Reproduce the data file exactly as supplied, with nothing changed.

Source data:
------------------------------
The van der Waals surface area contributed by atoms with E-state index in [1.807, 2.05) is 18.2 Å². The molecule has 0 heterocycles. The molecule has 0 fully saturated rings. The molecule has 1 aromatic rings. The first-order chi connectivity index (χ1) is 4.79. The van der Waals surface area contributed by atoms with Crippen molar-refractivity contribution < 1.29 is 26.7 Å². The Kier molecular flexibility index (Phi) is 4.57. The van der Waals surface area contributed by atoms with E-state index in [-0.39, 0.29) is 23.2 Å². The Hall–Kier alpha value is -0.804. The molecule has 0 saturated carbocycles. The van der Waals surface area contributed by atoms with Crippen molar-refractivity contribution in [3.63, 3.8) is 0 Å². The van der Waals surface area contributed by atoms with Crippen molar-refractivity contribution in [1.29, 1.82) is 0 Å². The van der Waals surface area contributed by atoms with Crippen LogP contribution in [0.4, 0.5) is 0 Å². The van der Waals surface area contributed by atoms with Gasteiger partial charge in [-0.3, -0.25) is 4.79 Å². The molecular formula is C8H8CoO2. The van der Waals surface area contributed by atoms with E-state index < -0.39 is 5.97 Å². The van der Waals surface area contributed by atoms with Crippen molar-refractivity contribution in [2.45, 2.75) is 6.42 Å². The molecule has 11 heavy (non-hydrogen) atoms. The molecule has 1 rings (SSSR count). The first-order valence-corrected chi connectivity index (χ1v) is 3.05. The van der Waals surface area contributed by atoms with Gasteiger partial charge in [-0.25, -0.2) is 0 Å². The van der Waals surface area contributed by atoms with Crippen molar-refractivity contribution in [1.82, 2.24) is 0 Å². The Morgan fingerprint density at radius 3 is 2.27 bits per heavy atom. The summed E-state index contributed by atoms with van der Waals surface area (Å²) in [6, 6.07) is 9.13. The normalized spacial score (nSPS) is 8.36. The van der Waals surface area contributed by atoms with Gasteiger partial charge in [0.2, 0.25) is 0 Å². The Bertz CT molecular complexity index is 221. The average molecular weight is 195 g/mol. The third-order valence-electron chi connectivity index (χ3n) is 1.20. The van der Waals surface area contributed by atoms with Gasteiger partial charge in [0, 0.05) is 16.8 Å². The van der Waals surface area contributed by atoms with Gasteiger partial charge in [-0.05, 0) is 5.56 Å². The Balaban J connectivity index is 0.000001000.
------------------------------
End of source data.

The van der Waals surface area contributed by atoms with E-state index in [1.807, 2.05) is 18.2 Å². The molecule has 0 heterocycles. The molecule has 0 fully saturated rings. The molecule has 1 aromatic rings. The first-order chi connectivity index (χ1) is 4.79. The van der Waals surface area contributed by atoms with Crippen molar-refractivity contribution < 1.29 is 26.7 Å². The Kier molecular flexibility index (Phi) is 4.57. The van der Waals surface area contributed by atoms with E-state index in [-0.39, 0.29) is 23.2 Å². The Hall–Kier alpha value is -0.804. The molecule has 0 saturated carbocycles. The van der Waals surface area contributed by atoms with Crippen molar-refractivity contribution in [3.63, 3.8) is 0 Å². The van der Waals surface area contributed by atoms with Crippen molar-refractivity contribution in [1.29, 1.82) is 0 Å². The van der Waals surface area contributed by atoms with Crippen LogP contribution in [0.4, 0.5) is 0 Å². The van der Waals surface area contributed by atoms with Gasteiger partial charge in [-0.3, -0.25) is 4.79 Å². The molecular formula is C8H8CoO2. The van der Waals surface area contributed by atoms with E-state index < -0.39 is 5.97 Å². The van der Waals surface area contributed by atoms with Crippen molar-refractivity contribution in [2.45, 2.75) is 6.42 Å². The molecule has 11 heavy (non-hydrogen) atoms. The molecule has 1 rings (SSSR count). The first-order valence-corrected chi connectivity index (χ1v) is 3.05. The van der Waals surface area contributed by atoms with Gasteiger partial charge in [-0.25, -0.2) is 0 Å². The van der Waals surface area contributed by atoms with Crippen molar-refractivity contribution in [1.82, 2.24) is 0 Å². The Morgan fingerprint density at radius 3 is 2.27 bits per heavy atom. The summed E-state index contributed by atoms with van der Waals surface area (Å²) in [6, 6.07) is 9.13. The normalized spacial score (nSPS) is 8.36. The van der Waals surface area contributed by atoms with Gasteiger partial charge in [0.2, 0.25) is 0 Å². The Bertz CT molecular complexity index is 221. The average molecular weight is 195 g/mol. The third-order valence-electron chi connectivity index (χ3n) is 1.20. The van der Waals surface area contributed by atoms with Gasteiger partial charge in [0, 0.05) is 16.8 Å². The van der Waals surface area contributed by atoms with Gasteiger partial charge in [-0.05, 0) is 5.56 Å². The Balaban J connectivity index is 0.000001000.